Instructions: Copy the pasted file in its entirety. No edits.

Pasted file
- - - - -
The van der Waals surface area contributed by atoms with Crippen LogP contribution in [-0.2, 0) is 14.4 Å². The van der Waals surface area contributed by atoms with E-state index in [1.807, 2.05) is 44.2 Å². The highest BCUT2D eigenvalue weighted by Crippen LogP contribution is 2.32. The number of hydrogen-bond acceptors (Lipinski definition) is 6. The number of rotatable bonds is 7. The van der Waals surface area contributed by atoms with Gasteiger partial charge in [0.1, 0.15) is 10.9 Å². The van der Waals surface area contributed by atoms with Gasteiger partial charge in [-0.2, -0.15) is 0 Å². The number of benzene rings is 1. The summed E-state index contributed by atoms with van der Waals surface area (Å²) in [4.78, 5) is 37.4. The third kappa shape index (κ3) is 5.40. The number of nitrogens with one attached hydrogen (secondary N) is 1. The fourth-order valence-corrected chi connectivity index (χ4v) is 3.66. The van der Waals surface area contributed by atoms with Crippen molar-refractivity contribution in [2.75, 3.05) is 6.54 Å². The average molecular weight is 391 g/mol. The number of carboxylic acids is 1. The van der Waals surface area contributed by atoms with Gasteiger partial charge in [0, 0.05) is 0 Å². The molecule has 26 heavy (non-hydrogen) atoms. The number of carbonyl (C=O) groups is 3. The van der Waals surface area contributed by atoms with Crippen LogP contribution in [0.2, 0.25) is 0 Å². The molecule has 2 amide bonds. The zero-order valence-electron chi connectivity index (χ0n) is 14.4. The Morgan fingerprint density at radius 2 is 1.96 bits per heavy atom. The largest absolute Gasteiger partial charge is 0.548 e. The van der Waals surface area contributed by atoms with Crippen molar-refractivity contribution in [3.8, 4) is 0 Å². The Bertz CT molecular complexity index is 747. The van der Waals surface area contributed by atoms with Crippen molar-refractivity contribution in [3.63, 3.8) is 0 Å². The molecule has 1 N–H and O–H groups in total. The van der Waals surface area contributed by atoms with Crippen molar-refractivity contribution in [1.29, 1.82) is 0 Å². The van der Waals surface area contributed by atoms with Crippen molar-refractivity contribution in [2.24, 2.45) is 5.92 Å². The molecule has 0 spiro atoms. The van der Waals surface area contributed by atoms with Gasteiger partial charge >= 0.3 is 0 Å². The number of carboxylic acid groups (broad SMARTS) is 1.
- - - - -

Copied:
The van der Waals surface area contributed by atoms with Crippen LogP contribution in [-0.2, 0) is 14.4 Å². The van der Waals surface area contributed by atoms with E-state index in [1.807, 2.05) is 44.2 Å². The highest BCUT2D eigenvalue weighted by Crippen LogP contribution is 2.32. The number of hydrogen-bond acceptors (Lipinski definition) is 6. The number of rotatable bonds is 7. The van der Waals surface area contributed by atoms with Gasteiger partial charge in [0.1, 0.15) is 10.9 Å². The van der Waals surface area contributed by atoms with Gasteiger partial charge in [-0.2, -0.15) is 0 Å². The number of benzene rings is 1. The summed E-state index contributed by atoms with van der Waals surface area (Å²) in [4.78, 5) is 37.4. The third kappa shape index (κ3) is 5.40. The number of nitrogens with one attached hydrogen (secondary N) is 1. The fourth-order valence-corrected chi connectivity index (χ4v) is 3.66. The van der Waals surface area contributed by atoms with Crippen molar-refractivity contribution in [2.75, 3.05) is 6.54 Å². The average molecular weight is 391 g/mol. The number of carboxylic acids is 1. The van der Waals surface area contributed by atoms with Gasteiger partial charge in [0, 0.05) is 0 Å². The molecule has 26 heavy (non-hydrogen) atoms. The number of carbonyl (C=O) groups is 3. The van der Waals surface area contributed by atoms with Crippen LogP contribution in [0.2, 0.25) is 0 Å². The molecule has 2 amide bonds. The zero-order valence-electron chi connectivity index (χ0n) is 14.4. The Morgan fingerprint density at radius 2 is 1.96 bits per heavy atom. The largest absolute Gasteiger partial charge is 0.548 e. The van der Waals surface area contributed by atoms with Crippen molar-refractivity contribution in [3.8, 4) is 0 Å². The Bertz CT molecular complexity index is 747. The van der Waals surface area contributed by atoms with Crippen molar-refractivity contribution in [3.63, 3.8) is 0 Å². The molecule has 1 N–H and O–H groups in total. The van der Waals surface area contributed by atoms with Crippen molar-refractivity contribution in [1.29, 1.82) is 0 Å². The van der Waals surface area contributed by atoms with Crippen molar-refractivity contribution in [2.24, 2.45) is 5.92 Å². The molecule has 0 spiro atoms. The van der Waals surface area contributed by atoms with Gasteiger partial charge >= 0.3 is 0 Å². The number of carboxylic acid groups (broad SMARTS) is 1.